By Weyman Bennett
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Black and fighting back

This article is over 11 years, 11 months old
The riots that happened last summer highlighted the gulf that exists between many young black people and mainstream black political figures. Brian Richardson and Mark L Thomas spoke to Weyman Bennett about the new mood of anger among black people.
Issue 365

“There is a significant change taking place among young people. The people involved in the riots generalised politically much more than in 1981 and 1985.”

But there were signs of this even before the riots, argues Weyman. The demonstration a couple of months earlier over the death of the black musician Smiley Culture during a police raid on his house attracted several thousand people – the biggest protest over a death in custody for a number of years.

“At the Smiley Culture demo you noticed there were older people coming back and a whole set of new people coming forward. I’ve also been to meetings organised by the rappers Lowkey and Logic – the Equality Movement – and they were very mixed and black. There were people who had been on the student fees demonstrations who linked what happened in the riots to what happened to the students when they protested.”

What does this reflect? “I think there’s a much greater tension among young people. Young black people are twice as likely to be unemployed as white people. Overcrowding has gone up. People’s conditions have got worse and that also has a knock-on effect on young people. Institutions that used to challenge racism are facing cuts and are under less pressure to tackle racism. And then it’s almost denied that there is any discrimination taking place. Institutional racism is going up.”

“I remember that if you wanted to do A-levels in the 1980s you could sign onto the dole and you were allowed to study up to 28 hours a week, paid for by the state. These things have all gone and this has a sharper effect on those from lower income families. People are being cut off from bits of the welfare state that they used to have, and that has increased the impact of racism.”

Weyman also recalls, “When I went to university in Hull in the 1980s, I got an extra grant of £1,000 from my local authority in Waltham Forest – a lot of money then – because I was black and I was going out of London. The further away you went, the more money they gave you, so you could travel home every other weekend if you wanted, because you might be in a place with no other black people. It was to stop the feeling of isolation forcing you to drop out of university. Now you can’t even get a £1,000 grant to go to university!”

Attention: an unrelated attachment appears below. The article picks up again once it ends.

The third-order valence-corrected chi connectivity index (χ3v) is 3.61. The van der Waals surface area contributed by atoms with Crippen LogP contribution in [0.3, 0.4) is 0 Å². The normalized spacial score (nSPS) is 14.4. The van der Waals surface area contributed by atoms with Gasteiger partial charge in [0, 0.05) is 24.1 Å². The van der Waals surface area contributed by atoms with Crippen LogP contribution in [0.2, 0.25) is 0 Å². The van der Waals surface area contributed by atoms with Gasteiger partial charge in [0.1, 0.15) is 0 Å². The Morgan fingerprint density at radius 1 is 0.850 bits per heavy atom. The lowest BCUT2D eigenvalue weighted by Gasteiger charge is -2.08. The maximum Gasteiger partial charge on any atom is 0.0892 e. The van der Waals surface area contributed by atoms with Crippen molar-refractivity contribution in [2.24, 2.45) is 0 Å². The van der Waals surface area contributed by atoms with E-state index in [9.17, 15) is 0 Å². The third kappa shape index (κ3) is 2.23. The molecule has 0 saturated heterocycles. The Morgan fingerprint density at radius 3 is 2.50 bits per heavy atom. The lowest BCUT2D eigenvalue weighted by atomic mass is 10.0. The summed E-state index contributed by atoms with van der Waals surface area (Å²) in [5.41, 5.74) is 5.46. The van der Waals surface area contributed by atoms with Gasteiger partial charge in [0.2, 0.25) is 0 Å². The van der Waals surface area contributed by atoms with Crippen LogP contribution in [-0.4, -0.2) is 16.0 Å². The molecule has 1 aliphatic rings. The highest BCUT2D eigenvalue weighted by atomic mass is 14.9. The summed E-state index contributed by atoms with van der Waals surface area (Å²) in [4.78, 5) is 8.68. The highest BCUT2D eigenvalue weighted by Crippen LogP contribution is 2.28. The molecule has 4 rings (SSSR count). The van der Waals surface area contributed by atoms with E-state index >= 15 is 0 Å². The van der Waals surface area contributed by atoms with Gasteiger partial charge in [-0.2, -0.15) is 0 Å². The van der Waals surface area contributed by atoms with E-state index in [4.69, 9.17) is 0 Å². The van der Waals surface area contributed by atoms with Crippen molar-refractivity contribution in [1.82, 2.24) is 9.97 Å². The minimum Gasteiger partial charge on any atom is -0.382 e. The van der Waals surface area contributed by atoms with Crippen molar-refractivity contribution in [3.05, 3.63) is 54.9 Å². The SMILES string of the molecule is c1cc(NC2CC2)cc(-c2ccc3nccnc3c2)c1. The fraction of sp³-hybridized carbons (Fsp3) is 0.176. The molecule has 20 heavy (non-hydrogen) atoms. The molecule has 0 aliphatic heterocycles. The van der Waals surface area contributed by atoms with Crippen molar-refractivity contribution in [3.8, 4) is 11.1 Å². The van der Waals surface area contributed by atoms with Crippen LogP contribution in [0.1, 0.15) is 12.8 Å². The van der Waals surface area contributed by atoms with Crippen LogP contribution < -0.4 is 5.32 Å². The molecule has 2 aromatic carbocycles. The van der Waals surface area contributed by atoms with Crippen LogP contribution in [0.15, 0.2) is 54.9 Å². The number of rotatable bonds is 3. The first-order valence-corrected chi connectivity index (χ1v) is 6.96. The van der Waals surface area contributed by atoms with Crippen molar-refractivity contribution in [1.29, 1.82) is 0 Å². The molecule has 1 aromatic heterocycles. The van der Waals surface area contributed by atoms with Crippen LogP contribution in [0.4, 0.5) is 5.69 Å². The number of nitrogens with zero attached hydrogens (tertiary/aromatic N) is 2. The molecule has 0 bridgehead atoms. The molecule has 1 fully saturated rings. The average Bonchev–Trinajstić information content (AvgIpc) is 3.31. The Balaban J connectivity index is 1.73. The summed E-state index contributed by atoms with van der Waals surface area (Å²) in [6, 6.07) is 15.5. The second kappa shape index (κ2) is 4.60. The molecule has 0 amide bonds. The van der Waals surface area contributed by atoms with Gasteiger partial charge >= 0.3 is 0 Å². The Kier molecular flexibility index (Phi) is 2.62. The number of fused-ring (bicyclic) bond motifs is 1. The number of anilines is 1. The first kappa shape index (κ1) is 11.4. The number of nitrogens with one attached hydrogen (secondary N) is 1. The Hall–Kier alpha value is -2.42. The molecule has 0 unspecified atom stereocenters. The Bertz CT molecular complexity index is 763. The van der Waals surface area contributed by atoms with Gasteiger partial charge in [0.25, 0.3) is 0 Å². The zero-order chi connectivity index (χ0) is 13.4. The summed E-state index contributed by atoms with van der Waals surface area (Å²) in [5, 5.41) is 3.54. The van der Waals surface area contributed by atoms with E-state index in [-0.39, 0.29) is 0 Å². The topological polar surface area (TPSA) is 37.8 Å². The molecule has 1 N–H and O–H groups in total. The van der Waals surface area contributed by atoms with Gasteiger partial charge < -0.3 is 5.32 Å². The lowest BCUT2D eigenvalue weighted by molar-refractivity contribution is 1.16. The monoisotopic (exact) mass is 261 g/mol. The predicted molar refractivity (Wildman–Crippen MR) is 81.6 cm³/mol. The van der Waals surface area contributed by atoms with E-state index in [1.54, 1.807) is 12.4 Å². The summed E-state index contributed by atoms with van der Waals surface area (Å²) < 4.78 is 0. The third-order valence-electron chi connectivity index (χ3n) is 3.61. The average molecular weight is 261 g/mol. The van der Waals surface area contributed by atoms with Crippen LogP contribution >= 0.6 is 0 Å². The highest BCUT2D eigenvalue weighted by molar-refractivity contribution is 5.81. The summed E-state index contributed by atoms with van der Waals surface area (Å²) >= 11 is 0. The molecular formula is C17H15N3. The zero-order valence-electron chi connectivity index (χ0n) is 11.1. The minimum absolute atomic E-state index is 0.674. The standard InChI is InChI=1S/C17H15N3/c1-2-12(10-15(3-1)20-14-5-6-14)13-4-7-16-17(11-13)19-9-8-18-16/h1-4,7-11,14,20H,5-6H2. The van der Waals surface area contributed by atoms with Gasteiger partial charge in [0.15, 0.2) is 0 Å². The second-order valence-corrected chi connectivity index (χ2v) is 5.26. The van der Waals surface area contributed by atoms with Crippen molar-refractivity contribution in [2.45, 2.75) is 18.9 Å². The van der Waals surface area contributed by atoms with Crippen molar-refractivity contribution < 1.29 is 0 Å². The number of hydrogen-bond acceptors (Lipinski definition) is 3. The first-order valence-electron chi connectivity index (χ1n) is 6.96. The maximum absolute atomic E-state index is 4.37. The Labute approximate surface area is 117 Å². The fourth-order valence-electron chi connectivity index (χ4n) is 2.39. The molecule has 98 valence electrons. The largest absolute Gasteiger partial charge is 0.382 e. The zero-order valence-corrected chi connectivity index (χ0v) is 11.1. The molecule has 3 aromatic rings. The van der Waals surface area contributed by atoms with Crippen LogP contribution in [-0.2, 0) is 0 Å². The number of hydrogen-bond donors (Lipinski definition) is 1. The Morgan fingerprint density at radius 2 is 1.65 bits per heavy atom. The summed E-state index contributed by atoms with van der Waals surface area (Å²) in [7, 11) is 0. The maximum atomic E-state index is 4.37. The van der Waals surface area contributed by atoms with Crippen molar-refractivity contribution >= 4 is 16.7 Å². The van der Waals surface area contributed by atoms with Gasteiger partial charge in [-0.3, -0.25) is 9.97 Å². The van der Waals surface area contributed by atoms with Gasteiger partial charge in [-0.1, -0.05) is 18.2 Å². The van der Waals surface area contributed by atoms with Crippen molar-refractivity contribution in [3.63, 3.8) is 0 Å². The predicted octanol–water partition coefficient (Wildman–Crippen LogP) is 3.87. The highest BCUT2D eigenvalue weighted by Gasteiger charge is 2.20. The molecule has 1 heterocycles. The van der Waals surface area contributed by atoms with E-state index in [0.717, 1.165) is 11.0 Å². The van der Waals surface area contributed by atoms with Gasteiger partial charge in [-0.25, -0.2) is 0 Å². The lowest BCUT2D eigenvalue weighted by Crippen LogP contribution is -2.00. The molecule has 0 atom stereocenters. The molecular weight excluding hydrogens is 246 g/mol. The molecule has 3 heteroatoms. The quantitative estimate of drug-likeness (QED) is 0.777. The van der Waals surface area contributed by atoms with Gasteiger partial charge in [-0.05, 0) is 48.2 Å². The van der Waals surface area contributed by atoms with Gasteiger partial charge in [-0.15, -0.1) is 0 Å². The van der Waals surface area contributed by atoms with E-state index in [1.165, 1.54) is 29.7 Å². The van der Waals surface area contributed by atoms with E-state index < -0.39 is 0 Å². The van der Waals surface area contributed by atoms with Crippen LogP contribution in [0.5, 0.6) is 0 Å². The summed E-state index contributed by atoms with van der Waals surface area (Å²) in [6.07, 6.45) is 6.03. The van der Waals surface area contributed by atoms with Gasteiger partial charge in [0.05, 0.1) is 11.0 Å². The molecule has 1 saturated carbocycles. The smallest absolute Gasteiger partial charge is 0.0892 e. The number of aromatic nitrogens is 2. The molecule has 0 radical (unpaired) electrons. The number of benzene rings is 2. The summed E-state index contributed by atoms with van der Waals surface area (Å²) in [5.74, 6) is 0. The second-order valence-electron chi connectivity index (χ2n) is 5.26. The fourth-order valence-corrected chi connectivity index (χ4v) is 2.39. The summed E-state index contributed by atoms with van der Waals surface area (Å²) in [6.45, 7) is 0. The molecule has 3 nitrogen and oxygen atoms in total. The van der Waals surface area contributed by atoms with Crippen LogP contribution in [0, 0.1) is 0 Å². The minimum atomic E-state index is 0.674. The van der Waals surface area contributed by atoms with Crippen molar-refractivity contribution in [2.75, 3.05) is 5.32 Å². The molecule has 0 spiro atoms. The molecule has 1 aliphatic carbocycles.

Another shift is increased levels of stop and search of young black people by the police. In the late 1990s, the inquiry under Lord Macpherson into the police handling of the racist murder of the black teenager Stephen Lawrence put the police onto the back foot.

“I remember going along to the Lawrence inquiry and being cynical about it. Macpherson was a former SAS man expected to be a safe pair of hands. But there was a groundswell of revulsion about this racist murder. The state even lost the Daily Mail – which put ‘Murderers’ on its front page over pictures of the suspects. Part of the state said there had to be a shift.

“There was a multiracial response and it was sharpest among the working class. The fact that the TUC campaigned over it made a massive difference. Every single union pledged its support to the Lawrences’ campaign. It was an enormous shift and it meant explanations of what had happened went much deeper into society.

Pandora’s box

“The mood came from below and it opened up a Pandora’s box. They gave it to a judge they thought they could trust – but he was horrified by the blatant way the police didn’t even bother to cover up what they were doing. It reflected a mood of integration in society, a new generation coming through with rising expectations.

“When Lord Scarman wrote his report into the 1981 Brixton riot, he talked about the ‘unwitting racism’ of the police. Macpherson was forced to go much further. He came out with something that only revolutionaries had really said before – that the state was ‘institutionally racist’.”

The shockwaves from the Macpherson report led to a widespread feeling that racism had to be rooted out of all institutions. Probably the biggest demand was to address the way the police’s stop and search powers were being used to target young black people, and the high level of school exclusions among black pupils.

But then the Labour government moved to shut down the pressure for reforms to be carried through, explains Weyman: “When David Blunkett became the Labour home secretary, he turned round and said he didn’t want to hear any more about the Stephen Lawrence campaign. He buried it as deeply as he could. He was loved by the police and other sections of the state. It was a shift away from challenging racism back towards talking about being ‘tough on crime’.

“Suddenly we saw an explosion of black people going to prison under Labour, particularly young black people, even though, ideologically, the state remains embarrassed about racism.